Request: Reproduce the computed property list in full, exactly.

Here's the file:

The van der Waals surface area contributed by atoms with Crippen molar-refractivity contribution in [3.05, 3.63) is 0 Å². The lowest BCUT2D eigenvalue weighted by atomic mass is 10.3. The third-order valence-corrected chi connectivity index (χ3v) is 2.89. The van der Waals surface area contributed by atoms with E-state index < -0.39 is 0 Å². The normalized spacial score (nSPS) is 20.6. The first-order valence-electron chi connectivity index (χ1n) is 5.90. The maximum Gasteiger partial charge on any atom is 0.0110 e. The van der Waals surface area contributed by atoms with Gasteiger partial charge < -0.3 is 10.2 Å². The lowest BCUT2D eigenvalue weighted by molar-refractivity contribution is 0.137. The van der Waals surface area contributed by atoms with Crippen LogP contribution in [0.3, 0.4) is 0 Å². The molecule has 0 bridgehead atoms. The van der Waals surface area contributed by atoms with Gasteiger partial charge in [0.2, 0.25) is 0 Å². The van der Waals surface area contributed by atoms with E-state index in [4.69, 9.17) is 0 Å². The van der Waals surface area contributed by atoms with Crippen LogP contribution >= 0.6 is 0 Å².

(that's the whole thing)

The van der Waals surface area contributed by atoms with Crippen molar-refractivity contribution in [3.05, 3.63) is 0 Å². The lowest BCUT2D eigenvalue weighted by atomic mass is 10.3. The third-order valence-corrected chi connectivity index (χ3v) is 2.89. The van der Waals surface area contributed by atoms with E-state index < -0.39 is 0 Å². The normalized spacial score (nSPS) is 20.6. The first-order valence-electron chi connectivity index (χ1n) is 5.90. The maximum Gasteiger partial charge on any atom is 0.0110 e. The van der Waals surface area contributed by atoms with Gasteiger partial charge < -0.3 is 10.2 Å². The lowest BCUT2D eigenvalue weighted by molar-refractivity contribution is 0.137. The van der Waals surface area contributed by atoms with Crippen LogP contribution in [0.3, 0.4) is 0 Å². The molecule has 0 bridgehead atoms. The van der Waals surface area contributed by atoms with Gasteiger partial charge in [0.2, 0.25) is 0 Å². The van der Waals surface area contributed by atoms with E-state index in [4.69, 9.17) is 0 Å². The van der Waals surface area contributed by atoms with Crippen LogP contribution >= 0.6 is 0 Å².